Latest change April 8, 2021
There will be:
Those of you who need to be examined in the earlier version of the course (DVA201): you will need to register for the new version of the course. If you have completed any part of the examination (TEN1, LAB1, PRO1) for the old course, then you can apply to have this accounted for in the new version of the course. As a rule I will grant such applications without further ado.
Oldtimers who have taken the earlier, Haskell-based functional programming course (CDT201, or CD5100): if you want to be examined, please get in touch with me to see if we can find a solution for you.
There will be four laborations, see the schedule. You will typically do the laborations in groups of two. The laborations are in F#. They are to be done using functional programming techniques, unless otherwise stated, which means that they should not use mutable variables, and that side effects should be avoided.
Lab 1, getting started.
Lab 2, lists, higher order functions, and defining own data types.
Lab 3, topic "some simple natural language processing".
Lab 4, A calculator with a GUI.
The scheduled laborations will take place through zoom. This means that you must have F#, and some development environment supporting F# (like VS) installed on your computer.
The laborations will be examined as follows: you first make an oral presentation of your solution for the lab assistant, showing how it works. Once your solution is approved, you should also submit your code in Canvas.
For Lab 1 and Lab 2 you will use the .NET testing tool FsCheck for testing your solutions to the assignments. We have prepared a zip archive labs.zip with FsCheck and some supporting code: see our instructions how to use FsCheck for the laborations.
If you run an older version of F# or VS then most of the lab exercises should still work right away. However, for Lab 4 it can make a difference: the lab instructions give support for different F# versions, and the FAQ provides some further support. The differences between the different F# versions are summarised by the Wikipedia page for F#.
Instructions how to download F# are found here.
There will also be a programming project, where you are given a problem to solve using functional programming techniques. The project will take place towards the end of the course, and the workload should correspond to roughly one manweek per person. The idea is that you work with the project quite independently, but we will provide advising.
There are some suggested projects to choose from. However, you can also suggest your own projects. In this case you should write your own specification of the project and give to us. We will then judge it, possibly suggest modifications, and finally decide whether we think it is appropriate or not.
The project is done in groups of at most two persons. Two is the preferred size of the project groups, but you can also do a project on your own.
The projects will be examined using Canvas. There you should upload the source code, and a short written report (typically 2-3 pages) containing the following:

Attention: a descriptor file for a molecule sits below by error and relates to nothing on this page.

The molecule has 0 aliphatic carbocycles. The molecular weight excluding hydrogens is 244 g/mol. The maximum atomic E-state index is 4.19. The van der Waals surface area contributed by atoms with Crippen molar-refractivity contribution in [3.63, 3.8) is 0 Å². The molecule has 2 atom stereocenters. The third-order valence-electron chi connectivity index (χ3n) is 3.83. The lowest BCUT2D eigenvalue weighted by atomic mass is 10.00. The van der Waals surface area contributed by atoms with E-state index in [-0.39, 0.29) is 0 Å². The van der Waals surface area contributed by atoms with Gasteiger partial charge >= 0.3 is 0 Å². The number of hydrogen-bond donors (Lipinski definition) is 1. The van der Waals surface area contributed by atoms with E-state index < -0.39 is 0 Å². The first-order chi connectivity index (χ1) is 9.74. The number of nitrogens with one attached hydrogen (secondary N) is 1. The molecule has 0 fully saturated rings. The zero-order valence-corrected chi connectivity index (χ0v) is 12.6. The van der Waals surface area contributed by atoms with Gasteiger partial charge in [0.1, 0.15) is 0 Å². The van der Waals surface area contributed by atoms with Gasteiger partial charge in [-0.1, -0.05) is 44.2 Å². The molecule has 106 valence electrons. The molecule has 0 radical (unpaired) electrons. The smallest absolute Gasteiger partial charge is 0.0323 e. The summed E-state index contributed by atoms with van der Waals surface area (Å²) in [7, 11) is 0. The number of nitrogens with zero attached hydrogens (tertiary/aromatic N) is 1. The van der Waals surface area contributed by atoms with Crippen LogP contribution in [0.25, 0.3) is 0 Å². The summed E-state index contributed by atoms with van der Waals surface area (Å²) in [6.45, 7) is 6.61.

If you do a project suggested by yourself, then the report should also include the project specification. The solution will be judged primarily for correctness, but also for efficiency, clarity, etc. This means, for instance, that a very clumsy solution that works still might require some improvement to pass. The report will also be judged: thus, we might require that a poor report is rewritten before we give a pass on the project.
The written exam is four hours long. It will be an "open book" take-home exam using Canvas. "Open book" means that you are allowed to use literature, internet etc. when doing the exam. You are however not allowed to cooperate in any way, or to get help from somebody. You are also not allowed to help, in any way, other students taking the exam. Instructions for how to take take-home exams in the course are found here.
Please note that signup for the exam in advance is mandatory! Signup is to be done through the MDH Student Portal.
First exam. Thursday 2021-03-25, 14:10-18:30.
Next exam. Tuesday 2021-06-08, 14:10-18:30.
Next next exam. Thursday 2021-08-19, 14:10-18:30.
See the web page for the Spring 2020 edition of the course.
Code that is brought forward for examination, for a laboration, for the project, or at the written exam, must be original. It is not allowed to copy the code from somewhere, like from the web, or from some friend. The project report must also be written by yourself. A violation of this rule will be considered as plagiarism, and dealt with as such.
It is OK to discuss with other students, in general terms, how to solve a certain kind of problem. But you are not allowed to disclose your solutions to other students such that they can base their solutions on yours. This will be seen as assistance to plagiarism. In particular you are not allowed to make your solutions publically available, at sites like github or sourceforge, such that other students taking the course can access them. The underlying principle is this: helping someone to understand is OK, helping someone to pass the examination without understanding is not OK.
In case you do a laboration or project in a pair, then it is OK that you divide the work between yourselves such that some of the code, or the report, is written by your teammate. You should then divide the work evenly: in particular it is not OK that one teammate does all the work, and the other teammate no work. You should also understand the parts of the laboration/project that you did not do yourself, and be able to answer questions also on those parts.
For the written exam, the usual rules apply. (See above for what you are allowed to bring to the exam.)